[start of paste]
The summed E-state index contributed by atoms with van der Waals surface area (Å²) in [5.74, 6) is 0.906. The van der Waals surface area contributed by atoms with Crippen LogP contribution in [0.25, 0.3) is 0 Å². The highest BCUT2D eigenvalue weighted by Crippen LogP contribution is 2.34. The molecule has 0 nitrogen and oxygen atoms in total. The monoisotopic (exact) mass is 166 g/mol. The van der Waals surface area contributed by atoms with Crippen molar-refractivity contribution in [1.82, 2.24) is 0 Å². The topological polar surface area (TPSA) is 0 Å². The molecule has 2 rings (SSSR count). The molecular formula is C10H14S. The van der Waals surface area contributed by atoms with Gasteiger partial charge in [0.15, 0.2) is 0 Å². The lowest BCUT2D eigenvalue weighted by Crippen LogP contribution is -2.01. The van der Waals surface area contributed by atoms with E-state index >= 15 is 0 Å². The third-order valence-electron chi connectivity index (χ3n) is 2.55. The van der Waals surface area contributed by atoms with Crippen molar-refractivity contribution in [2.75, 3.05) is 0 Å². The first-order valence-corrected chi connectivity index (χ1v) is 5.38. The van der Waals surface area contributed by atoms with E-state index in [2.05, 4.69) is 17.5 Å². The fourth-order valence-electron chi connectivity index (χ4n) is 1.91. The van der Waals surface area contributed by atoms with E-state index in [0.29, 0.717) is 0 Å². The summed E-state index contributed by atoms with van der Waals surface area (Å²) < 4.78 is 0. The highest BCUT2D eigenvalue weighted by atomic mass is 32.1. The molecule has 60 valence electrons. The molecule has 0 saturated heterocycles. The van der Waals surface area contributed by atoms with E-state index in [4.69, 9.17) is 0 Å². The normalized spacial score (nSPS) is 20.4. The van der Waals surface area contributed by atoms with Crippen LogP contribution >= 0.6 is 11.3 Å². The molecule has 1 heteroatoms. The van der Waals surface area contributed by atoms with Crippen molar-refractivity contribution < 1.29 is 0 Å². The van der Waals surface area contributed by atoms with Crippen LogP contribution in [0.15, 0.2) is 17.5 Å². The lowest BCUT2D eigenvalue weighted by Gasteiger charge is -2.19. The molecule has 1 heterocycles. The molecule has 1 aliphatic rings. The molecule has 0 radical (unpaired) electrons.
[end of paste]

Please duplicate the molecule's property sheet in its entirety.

The summed E-state index contributed by atoms with van der Waals surface area (Å²) in [5.74, 6) is 0.906. The van der Waals surface area contributed by atoms with Crippen LogP contribution in [0.25, 0.3) is 0 Å². The highest BCUT2D eigenvalue weighted by Crippen LogP contribution is 2.34. The molecule has 0 nitrogen and oxygen atoms in total. The monoisotopic (exact) mass is 166 g/mol. The van der Waals surface area contributed by atoms with Crippen molar-refractivity contribution in [1.82, 2.24) is 0 Å². The topological polar surface area (TPSA) is 0 Å². The molecule has 2 rings (SSSR count). The molecular formula is C10H14S. The van der Waals surface area contributed by atoms with Gasteiger partial charge in [0.15, 0.2) is 0 Å². The lowest BCUT2D eigenvalue weighted by Crippen LogP contribution is -2.01. The van der Waals surface area contributed by atoms with E-state index >= 15 is 0 Å². The third-order valence-electron chi connectivity index (χ3n) is 2.55. The van der Waals surface area contributed by atoms with Crippen molar-refractivity contribution in [2.75, 3.05) is 0 Å². The first-order valence-corrected chi connectivity index (χ1v) is 5.38. The van der Waals surface area contributed by atoms with E-state index in [2.05, 4.69) is 17.5 Å². The fourth-order valence-electron chi connectivity index (χ4n) is 1.91. The van der Waals surface area contributed by atoms with E-state index in [0.29, 0.717) is 0 Å². The summed E-state index contributed by atoms with van der Waals surface area (Å²) < 4.78 is 0. The highest BCUT2D eigenvalue weighted by atomic mass is 32.1. The molecule has 60 valence electrons. The molecule has 0 saturated heterocycles. The van der Waals surface area contributed by atoms with E-state index in [4.69, 9.17) is 0 Å². The normalized spacial score (nSPS) is 20.4. The van der Waals surface area contributed by atoms with Crippen LogP contribution >= 0.6 is 11.3 Å². The molecule has 1 heteroatoms. The van der Waals surface area contributed by atoms with Crippen molar-refractivity contribution < 1.29 is 0 Å². The van der Waals surface area contributed by atoms with Crippen LogP contribution in [0.15, 0.2) is 17.5 Å². The lowest BCUT2D eigenvalue weighted by Gasteiger charge is -2.19. The molecule has 1 heterocycles. The molecule has 1 aliphatic rings. The molecule has 0 radical (unpaired) electrons.